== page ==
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wintertim

Wheelhouse Question: V-Front or Standard?

11 posts in this topic

Has anyone had experience with both types? I'm designing a floorplan and most layouts seem to work best (for me) with a standard rectangle. I'm just wondering if V-front trailers really pull that much better or do they just look like they would pull better? If they are superior, why is the design unique to fish houses; i.e. I've seen thousands of RV camper trailers and not a single one with a V-front. I would think that good suspension and proper tongue-weight would be more of a factor for trailering performance, but I'm looking for input from seasoned owners. Thanks.

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I made a 6x8 by 6 high, rectangle with pole barn steel and then a few years later sold it and built a 6x14 by 6.5 high, with a semi V front with vinyl sideing and it pulls WAY better.

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Thanks for the response. I guess sometimes what you see is what you get smile

I wonder why RV trailer manufacturers don't adopt the style?

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The V-nose pulls well for me. One thing to consider is that whichever design, you still need a tongue that's long enough to allow you to turn. With that said, a V-nose offers more interior space for the same length trailer, because you're just extending the V up the tongue.

Just a thought. As for easy of building, a box will always be less work...

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I see your point; the V-nose is just using space that's necessary to the overall design and would be otherwise "wasted". But as you mention, it's more work to build, and for me, it makes it more difficult to build in enough sleeping space for me and the kids (and the occassional visit from the wife). Goin' back to the drawing board...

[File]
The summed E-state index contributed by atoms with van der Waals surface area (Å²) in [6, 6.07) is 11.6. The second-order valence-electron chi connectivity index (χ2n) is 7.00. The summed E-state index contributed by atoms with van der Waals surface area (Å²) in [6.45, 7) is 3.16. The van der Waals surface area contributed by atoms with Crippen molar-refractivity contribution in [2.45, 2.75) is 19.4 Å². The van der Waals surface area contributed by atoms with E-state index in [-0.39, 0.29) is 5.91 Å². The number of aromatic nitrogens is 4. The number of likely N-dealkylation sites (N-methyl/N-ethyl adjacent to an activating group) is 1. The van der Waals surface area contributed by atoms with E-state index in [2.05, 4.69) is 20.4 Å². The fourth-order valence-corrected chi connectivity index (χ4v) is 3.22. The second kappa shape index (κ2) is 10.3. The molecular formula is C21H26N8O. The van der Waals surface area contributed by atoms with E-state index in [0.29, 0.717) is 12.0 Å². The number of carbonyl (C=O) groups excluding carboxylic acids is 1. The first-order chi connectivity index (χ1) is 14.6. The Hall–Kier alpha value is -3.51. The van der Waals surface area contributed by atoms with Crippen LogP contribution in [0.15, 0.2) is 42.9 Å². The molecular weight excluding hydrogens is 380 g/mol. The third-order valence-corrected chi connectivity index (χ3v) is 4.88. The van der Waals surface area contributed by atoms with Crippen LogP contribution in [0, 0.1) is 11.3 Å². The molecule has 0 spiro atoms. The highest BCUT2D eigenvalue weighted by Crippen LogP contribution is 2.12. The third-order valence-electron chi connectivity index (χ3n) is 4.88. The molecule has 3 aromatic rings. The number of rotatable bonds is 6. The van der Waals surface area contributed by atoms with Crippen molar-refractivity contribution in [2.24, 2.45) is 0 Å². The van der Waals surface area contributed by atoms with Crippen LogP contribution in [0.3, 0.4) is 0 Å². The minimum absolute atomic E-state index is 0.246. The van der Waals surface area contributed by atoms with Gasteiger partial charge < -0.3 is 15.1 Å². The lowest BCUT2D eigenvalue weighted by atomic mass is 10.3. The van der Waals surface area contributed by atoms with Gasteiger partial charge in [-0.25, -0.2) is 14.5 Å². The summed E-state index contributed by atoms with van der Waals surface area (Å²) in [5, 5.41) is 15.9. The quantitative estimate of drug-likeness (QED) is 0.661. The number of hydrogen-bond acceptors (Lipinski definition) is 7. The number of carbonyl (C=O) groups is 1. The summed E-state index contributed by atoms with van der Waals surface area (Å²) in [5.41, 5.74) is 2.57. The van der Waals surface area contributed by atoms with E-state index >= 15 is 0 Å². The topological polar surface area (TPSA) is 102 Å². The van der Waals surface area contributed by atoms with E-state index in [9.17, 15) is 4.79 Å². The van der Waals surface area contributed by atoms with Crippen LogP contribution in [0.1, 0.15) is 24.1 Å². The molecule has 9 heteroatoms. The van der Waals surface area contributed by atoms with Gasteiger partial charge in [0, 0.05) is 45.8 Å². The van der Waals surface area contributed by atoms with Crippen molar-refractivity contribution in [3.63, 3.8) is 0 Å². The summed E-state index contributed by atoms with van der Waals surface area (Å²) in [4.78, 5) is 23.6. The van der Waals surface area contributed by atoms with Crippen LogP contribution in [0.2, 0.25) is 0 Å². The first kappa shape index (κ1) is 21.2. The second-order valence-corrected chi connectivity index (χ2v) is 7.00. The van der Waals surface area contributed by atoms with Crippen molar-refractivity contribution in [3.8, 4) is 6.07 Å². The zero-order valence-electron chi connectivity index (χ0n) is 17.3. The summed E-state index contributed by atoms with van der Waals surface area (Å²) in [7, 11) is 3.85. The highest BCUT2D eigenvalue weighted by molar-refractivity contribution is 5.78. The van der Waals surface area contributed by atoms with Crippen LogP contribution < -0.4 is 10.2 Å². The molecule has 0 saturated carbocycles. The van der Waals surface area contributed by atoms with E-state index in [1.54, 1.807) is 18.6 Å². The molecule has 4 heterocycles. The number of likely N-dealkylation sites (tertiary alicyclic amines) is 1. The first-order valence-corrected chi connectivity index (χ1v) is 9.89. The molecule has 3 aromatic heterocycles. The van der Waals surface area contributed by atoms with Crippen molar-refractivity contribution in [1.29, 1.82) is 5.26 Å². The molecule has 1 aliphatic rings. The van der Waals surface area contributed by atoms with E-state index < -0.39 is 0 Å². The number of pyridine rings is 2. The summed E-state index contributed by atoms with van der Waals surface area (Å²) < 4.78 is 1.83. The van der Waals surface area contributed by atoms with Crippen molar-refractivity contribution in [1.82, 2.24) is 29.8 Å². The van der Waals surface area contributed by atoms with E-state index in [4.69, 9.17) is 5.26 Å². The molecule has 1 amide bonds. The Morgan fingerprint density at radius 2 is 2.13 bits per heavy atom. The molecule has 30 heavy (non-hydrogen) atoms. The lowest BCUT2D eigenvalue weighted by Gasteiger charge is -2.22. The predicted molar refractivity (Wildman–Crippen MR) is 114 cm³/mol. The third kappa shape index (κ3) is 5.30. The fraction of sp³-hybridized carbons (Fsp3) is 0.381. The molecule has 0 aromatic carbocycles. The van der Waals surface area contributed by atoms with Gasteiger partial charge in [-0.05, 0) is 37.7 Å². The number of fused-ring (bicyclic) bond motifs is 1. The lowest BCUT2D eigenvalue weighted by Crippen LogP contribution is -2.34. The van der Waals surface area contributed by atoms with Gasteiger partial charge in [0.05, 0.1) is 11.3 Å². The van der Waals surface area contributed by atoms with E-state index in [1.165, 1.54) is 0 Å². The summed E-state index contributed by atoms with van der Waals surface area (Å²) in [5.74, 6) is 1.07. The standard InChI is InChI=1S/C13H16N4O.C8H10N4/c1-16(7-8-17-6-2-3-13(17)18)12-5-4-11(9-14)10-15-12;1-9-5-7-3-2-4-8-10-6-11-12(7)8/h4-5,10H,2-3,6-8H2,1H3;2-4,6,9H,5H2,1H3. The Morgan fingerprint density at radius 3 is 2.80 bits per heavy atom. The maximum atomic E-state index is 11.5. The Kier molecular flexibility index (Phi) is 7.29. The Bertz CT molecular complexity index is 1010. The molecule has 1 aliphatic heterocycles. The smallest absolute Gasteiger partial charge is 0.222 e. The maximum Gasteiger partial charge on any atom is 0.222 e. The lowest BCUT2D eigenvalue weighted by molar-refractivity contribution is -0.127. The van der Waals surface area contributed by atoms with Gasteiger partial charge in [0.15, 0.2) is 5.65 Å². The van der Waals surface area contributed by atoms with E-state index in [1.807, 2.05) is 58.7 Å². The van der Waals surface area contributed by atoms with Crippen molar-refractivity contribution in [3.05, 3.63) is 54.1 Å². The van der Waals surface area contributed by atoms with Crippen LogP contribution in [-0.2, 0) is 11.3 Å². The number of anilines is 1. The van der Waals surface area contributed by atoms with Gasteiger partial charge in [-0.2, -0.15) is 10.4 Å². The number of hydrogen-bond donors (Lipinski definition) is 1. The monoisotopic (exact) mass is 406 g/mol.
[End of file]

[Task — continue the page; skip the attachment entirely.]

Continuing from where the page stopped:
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There was a post on a diesel towing forum a while back about the flat front v-nose trailers. Several owners chimed in with both styles. Most said the v-nose will get pushed around by the wind more than the flat front because if the wind is comming towards the front of the trailer at an angle it will throw things off.

The majority of the owners got rid of the v-nose for flat front trailers. Some of the owners tow their trailers around the country on several thousand mile trips per shot.

The v-nose in a fish house is nice for a bathroom though.

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Most guys that I have talked to have told me that the v fronts pull easier. I have a square front and it pulls ok for me, but it is 6 1/2'x12' and only weighs 1,600 lbs. I would say that it pulls about like a 16' boat with a windshield. I don't drive long distances to fish and is suits my needs fine.

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Very interesting. Thanks for the tip on the thread, I'm gonna search for that now.

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The Rv manufactures have alot of money inested in the aerodynamics look at what Frank builds ( frank's rv service) The v style houses are built because of the added room in the interior. Another example is a tractor trailer notice the air deflector on top of the tractor. The idea is to flow the air over the top of the objects not off to the side.

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The Rv manufactures have alot of money inested in the aerodynamics look at what Frank builds ( frank's rv service) The v style houses are built because of the added room in the interior. Another example is a tractor trailer notice the air deflector on top of the tractor. The idea is to flow the air over the top of the objects not off to the side.

Bingo - we have a winner! V-nose only gives aero benefits above the cab of the truck at hiway speed - negligible, too, because at that position (top end of the V-nose) it's chaotic fluid-dynamics wash, like jet-wash, on an uncovered pickup. On a cab-topped pickup bed, the V-nose is imperceptible in its aero benefits. Might as well have a flat nose for all the good it does.

Pick v-nose 'cause of the extra room, not gas mileage or trailer-ability. Much better off to get a topper and/or airfoil if you want an extra couple MPG or not be buffeted by wind with a tall wheelhouse - v-nose or flat-nose.

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